How to do market research with a focus group?


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To help me raise funds for a new company (medical device) I decided to do some market research. I was able to arrange a focus group in a local hospital where I would like to get some input from nurses and physicians as to the need of my product, will they use it, what features will they be interested in etc.

Has anybody done this type of market research? Can you share your experience? How to manage this, what kind of questions to ask, how should I collect the responses and later on present to potential investors? Any input will be appreciated.

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asked Aug 2 '11 at 01:37
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Ronny
1 point
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2 Answers


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Here's some generic advice on focus groups: http://www.useit.com/papers/focusgroups.html and http://www.programevaluation.org/focusgroups.htm I like to use focus groups for generating unstructured qualitative feedback, rather than structured numbered data. You can get good feedback on the following aspects:

  1. For particular use cases, what does the hospital do now? (alternatives)
  2. What are the pain points associated with the current technology (or lack of it)?
  3. For given use cases will the new device (a) make diagnosis easier, (b) guide better therapy, (c) be easier to use, etc..
  4. What other use cases can the group think of where this device will be useful?
  5. How frequently will the device be used in a typical ward of say 20 patients? One device can serve how many patients?
  6. How easy or difficult will it be to change from existing tech to new device?

Keep in mind:

  1. Various players in healthcare bring in very different perspectives: nurses will tell you about practical issues, doctors will talk about diagnosis/treatment, administrators will talk about cost and if you are lucky, you may get a tech-savvy person in the group who will talk about the technology itself
  2. Hospitals are just one component of the healthcare system. Can your device be used at other places: clinics, nursing homes, even by patients/caregivers at their homes?

All the above is generic advice.. If you can share more details about your device, I could provide more specific inputs..

Hope it helps!

answered Aug 2 '11 at 22:33
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Riskophile
21 points

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Ronny, I work in pharma and frequently have to do similar market research.

First of all, and I can't stress this enough, you MUST maintain a tone of neutrality. It's incredibly easy to bias the respondent and a tone or gesture can influence the response.

One of the most important, and most challenging, is to order questions in such a way that the sequence leads the respondents down the path of thinking you have chosen.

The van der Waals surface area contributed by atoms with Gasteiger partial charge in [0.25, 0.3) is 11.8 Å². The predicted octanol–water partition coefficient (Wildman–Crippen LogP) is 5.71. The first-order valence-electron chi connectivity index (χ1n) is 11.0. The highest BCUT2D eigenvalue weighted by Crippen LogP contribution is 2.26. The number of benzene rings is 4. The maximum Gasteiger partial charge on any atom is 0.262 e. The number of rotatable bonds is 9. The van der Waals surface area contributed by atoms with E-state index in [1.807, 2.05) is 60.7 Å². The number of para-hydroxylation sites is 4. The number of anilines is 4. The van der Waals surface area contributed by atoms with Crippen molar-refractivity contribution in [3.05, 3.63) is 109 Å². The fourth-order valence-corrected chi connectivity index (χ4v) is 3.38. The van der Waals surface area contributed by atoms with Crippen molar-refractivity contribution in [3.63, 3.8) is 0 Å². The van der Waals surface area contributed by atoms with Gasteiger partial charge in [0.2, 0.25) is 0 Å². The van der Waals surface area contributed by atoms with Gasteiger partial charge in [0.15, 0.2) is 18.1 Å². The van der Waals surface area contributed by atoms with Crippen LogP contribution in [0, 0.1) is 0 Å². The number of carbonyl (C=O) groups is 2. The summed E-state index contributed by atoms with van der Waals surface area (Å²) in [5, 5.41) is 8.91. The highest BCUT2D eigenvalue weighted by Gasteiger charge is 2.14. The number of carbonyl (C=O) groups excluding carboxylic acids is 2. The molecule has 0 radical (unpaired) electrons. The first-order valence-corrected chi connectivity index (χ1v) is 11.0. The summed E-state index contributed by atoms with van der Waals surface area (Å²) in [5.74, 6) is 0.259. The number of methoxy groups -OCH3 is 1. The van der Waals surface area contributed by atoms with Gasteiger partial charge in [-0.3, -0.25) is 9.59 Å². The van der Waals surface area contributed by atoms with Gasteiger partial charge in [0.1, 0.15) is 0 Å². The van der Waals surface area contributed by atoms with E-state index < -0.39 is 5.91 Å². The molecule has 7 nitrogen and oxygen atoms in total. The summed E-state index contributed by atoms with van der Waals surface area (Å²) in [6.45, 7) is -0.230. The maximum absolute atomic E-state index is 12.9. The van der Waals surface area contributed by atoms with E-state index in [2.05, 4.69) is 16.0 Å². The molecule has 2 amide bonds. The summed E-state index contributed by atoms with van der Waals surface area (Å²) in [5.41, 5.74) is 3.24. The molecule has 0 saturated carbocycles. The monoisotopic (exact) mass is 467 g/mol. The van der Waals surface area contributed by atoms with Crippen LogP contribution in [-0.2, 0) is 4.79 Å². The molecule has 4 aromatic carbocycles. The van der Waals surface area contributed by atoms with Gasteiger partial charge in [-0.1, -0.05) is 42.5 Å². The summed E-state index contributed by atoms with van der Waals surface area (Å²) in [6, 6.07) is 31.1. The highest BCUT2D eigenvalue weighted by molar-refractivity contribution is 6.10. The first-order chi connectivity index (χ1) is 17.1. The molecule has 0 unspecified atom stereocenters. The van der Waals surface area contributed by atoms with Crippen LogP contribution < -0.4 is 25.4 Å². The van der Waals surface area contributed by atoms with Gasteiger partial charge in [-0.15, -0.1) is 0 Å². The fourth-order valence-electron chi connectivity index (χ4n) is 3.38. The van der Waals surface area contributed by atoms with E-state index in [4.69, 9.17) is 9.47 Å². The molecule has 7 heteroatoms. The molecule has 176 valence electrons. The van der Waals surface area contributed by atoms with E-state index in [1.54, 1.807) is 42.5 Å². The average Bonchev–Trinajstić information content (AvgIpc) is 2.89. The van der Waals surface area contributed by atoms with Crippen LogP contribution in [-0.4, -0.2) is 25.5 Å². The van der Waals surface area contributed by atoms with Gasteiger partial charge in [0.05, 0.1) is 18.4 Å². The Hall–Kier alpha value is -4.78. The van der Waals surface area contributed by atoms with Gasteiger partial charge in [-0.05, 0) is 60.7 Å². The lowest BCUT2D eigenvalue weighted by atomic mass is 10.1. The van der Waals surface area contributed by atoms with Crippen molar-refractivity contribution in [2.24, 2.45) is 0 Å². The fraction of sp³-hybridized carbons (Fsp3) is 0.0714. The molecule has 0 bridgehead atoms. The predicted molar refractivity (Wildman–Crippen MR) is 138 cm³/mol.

I concur with a lot of riskophile's points. He/she has laid out some effective questions. I will provide a very basic "bone" structure:

  1. Current standard of care : Try to flesh this out as MUCH as possible. Often times, explicitly asking physicians a question causes them to respond without properly thinking about what you are asking and the implications of what you are asking may/may not have. I hope I have explained this clearly. By establishing a very well-thought out standard of care, you can start probing points the nurse/physician has made without being explicit and get a "feel" for their response. Then when the question is asked explicitly, and their response is contradictory to what could be assumed earlier from your implicit question, you have a clear channel to help the nurse/physician think through it and provide you with very well-reasoned answers.
  2. Outline competing products/therapies : In your interviews, ask questions about pipeline products/therapies that are your competitors. This will help you further structure not only the nurse/physician's thoughts but also your own as you direct them to more explicit questions about your product. Their responses for this question, will give you great thinking material for things that are necessary/unnecessary for your own product.
  3. Your product : Ask pointed questions about what they consider necessary for your product to be successful. What are critical features about your product? What are "nice to haves"? etc. Although these are questions you have set, keep in mind that they will evolve as your interview goes on based upon earlier questions.

In terms of presenting to investors, these are qualitative filters to assess the value of your project. It would be good to follow up with a survey to quantify these responses as a concise way of presenting to investors.

Good luck! Feel free to contact me if you have any questions!

answered Aug 3 '11 at 09:49
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Li Zhou
323 points

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